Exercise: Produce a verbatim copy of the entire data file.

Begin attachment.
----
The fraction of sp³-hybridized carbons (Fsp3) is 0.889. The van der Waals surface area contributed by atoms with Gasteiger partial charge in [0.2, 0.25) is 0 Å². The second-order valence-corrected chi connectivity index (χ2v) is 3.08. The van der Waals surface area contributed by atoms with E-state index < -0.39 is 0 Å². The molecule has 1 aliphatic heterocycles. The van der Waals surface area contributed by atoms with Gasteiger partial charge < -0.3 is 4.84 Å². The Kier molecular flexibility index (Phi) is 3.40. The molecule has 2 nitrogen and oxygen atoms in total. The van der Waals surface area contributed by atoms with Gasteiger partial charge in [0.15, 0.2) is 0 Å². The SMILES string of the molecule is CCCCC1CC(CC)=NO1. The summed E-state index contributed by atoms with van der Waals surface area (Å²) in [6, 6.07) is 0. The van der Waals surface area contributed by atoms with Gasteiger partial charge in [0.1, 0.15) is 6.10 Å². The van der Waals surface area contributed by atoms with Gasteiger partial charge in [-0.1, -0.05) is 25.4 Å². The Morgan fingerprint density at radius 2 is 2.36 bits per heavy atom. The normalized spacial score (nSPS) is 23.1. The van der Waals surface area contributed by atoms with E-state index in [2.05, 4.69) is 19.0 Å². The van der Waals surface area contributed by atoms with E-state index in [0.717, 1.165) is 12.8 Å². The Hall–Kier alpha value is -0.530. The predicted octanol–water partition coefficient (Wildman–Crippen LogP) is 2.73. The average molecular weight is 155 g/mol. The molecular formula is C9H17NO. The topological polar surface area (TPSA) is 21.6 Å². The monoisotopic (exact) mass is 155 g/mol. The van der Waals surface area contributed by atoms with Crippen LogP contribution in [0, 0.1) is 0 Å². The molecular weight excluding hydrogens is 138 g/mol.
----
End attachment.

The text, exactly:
The fraction of sp³-hybridized carbons (Fsp3) is 0.889. The van der Waals surface area contributed by atoms with Gasteiger partial charge in [0.2, 0.25) is 0 Å². The second-order valence-corrected chi connectivity index (χ2v) is 3.08. The van der Waals surface area contributed by atoms with E-state index < -0.39 is 0 Å². The molecule has 1 aliphatic heterocycles. The van der Waals surface area contributed by atoms with Gasteiger partial charge < -0.3 is 4.84 Å². The Kier molecular flexibility index (Phi) is 3.40. The molecule has 2 nitrogen and oxygen atoms in total. The van der Waals surface area contributed by atoms with Gasteiger partial charge in [0.15, 0.2) is 0 Å². The SMILES string of the molecule is CCCCC1CC(CC)=NO1. The summed E-state index contributed by atoms with van der Waals surface area (Å²) in [6, 6.07) is 0. The van der Waals surface area contributed by atoms with Gasteiger partial charge in [0.1, 0.15) is 6.10 Å². The van der Waals surface area contributed by atoms with Gasteiger partial charge in [-0.1, -0.05) is 25.4 Å². The Morgan fingerprint density at radius 2 is 2.36 bits per heavy atom. The normalized spacial score (nSPS) is 23.1. The van der Waals surface area contributed by atoms with E-state index in [2.05, 4.69) is 19.0 Å². The van der Waals surface area contributed by atoms with E-state index in [0.717, 1.165) is 12.8 Å². The Hall–Kier alpha value is -0.530. The predicted octanol–water partition coefficient (Wildman–Crippen LogP) is 2.73. The average molecular weight is 155 g/mol. The molecular formula is C9H17NO. The topological polar surface area (TPSA) is 21.6 Å². The monoisotopic (exact) mass is 155 g/mol. The van der Waals surface area contributed by atoms with Crippen LogP contribution in [0, 0.1) is 0 Å². The molecular weight excluding hydrogens is 138 g/mol.